Presentation on theme: "Done by Mah Kim Chuan, James Of class 1O2. 1817-First attempt to arrange the elements by Johann Dobereiner 1829-Law of Triads by Dobereiner 1829."— Presentation transcript:
Done by Mah Kim Chuan, James Of class 1O2
1817-First attempt to arrange the elements by Johann Dobereiner 1829-Law of Triads by Dobereiner 1829 to 1858-Extension of elements beyond the triads 1863-Attempt to classify the known elements by Johann Newlands *1862-A glimpse into de Chancourtois 1863-Law of Octaves
Born on Dec 13, 1780, at Hof an der Saale, Germany. Studied at the University of Jena Became an assistant professor and then a supervisor of science instruction Died on March 24, 1849.
The development of the periodic table begins with Johann Dobereiner ( ) who grouped elements based on similarities. In 1817 Dobereiner noticed that certain elements that were chemically similar could be grouped together in threes, for example, calcium, strontium, and barium; lithium, sodium, and potassium; chlorine, bromine, and iodineJohann Dobereiner
Calcium (atomic weight 40), strontium (atomic weight 88), and barium (atomic weight 137) possess similar chemical prepares. Dobereiner noticed the atomic weight of strontium fell approximately midway between the weights of calcium and barium: Ca Sr Ba ( ) ÷ 2 =
Was the arrangement of elements just a coincidence or a pattern? Through further experimentations, Dobereiner noticed the similar pattern for the alkali metal triad (Li/Na/K) and the halogen triad (Cl/Br/I). Li Na K (7+39) ÷ 2 = Cl Br I (35+127) ÷ 2 =
Definition- Middle element in the triad had atomic weight that was the average of the other two members However, not all chemists accept his theory because only a few elements were known, and not all of them were fitted into triads.
During this time fluorine was added to the halogen group; oxygen, sulphur, selenium and tellurium were grouped into a family while nitrogen, phosphorus, arsenic, antimony, and bismuth were classified as another. Unfortunately, research in this area was hindered by the fact that accurate atomic values of elements were not always available.
Born on 26 November 1837, at London First person to devise a Periodic Table of elements. Studied at the Royal College of Chemistry Furthered Döbereiner’s work and published the Law of Octaves. Died on 29 July 1898
The English chemist John Newlands also attempted to classify the known elements of his day based on their atomic weight. *Like de Chancourtois, he noticed a repeating pattern—every eighth element had similar physical or chemical properties.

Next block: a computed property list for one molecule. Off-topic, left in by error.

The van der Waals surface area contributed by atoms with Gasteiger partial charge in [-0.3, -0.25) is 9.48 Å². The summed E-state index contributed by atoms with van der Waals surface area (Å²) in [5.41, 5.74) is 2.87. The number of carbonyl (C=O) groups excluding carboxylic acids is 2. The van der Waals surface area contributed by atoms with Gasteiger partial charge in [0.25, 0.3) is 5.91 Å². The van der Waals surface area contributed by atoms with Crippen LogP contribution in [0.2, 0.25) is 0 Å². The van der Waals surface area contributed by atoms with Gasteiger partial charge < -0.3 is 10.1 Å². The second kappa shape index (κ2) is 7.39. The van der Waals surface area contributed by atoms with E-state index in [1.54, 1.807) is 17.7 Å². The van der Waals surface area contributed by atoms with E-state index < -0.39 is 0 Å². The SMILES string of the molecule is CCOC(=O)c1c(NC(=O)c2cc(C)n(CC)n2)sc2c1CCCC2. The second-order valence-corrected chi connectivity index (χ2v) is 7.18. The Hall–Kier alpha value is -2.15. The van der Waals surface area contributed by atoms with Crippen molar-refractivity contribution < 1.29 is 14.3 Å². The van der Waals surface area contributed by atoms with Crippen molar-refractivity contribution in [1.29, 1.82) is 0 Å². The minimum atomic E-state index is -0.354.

Alexandre Beguyer de Chancourtois ( ), professor of geology at the School of Mines in Paris, published in 1862 a list of all the known elements. The list was constructed as a helical graph wrapped around a cylinder- -elements with similar properties occupied positions on the same vertical line of cylinder. However, his ideas were ignored as his works were published without a diagram. Alexandre Beguyer de Chancourtois
The concept of periodicity in the properties of the chemical elements was first formulated by Johann Newlands. He classified 56 elements into 11 groups based on their physical properties. In 1863 he wrote a paper proposing the Law of Octaves.paper
In the group of 8, the last element showed properties of first element and this periodicity was just like the notes of music ( Sa, Ree, etc.).
Newlands saw a pattern in which intervals of seven elements often separated elements with similar chemical properties. This reminded him of a musical scale, in which one note in a key is separated from its octave by an interval of seven notes. Newlands was so fascinated by this "law of octaves" that he made the mistake of trying to force the elements into this pattern.
Eventually, a Russian scientist, Dmitry Mendeleev discovered that on arrangingin the increasing order of atomic mass, elements with similar chemical properties occurred periodically. He named his observation as Mendeleev’s Periodic Law.
The chemical and physical properties of elements are a periodic function of their atomic masses. An arrangement of the elements in a table based on the above law is called periodic table.
Example of a Periodic table.
Henry Moseley, an English physicist discovered in the year 1913 that atomic number is the most fundamental property of an element, instead of its atomic mass Atomic number of an element is the number of protons in the nucleus of its atom.
After the discovery of atomic numbers, the periodic law was modified and the new law was based upon atomic numbers in place of atomic masses of elements.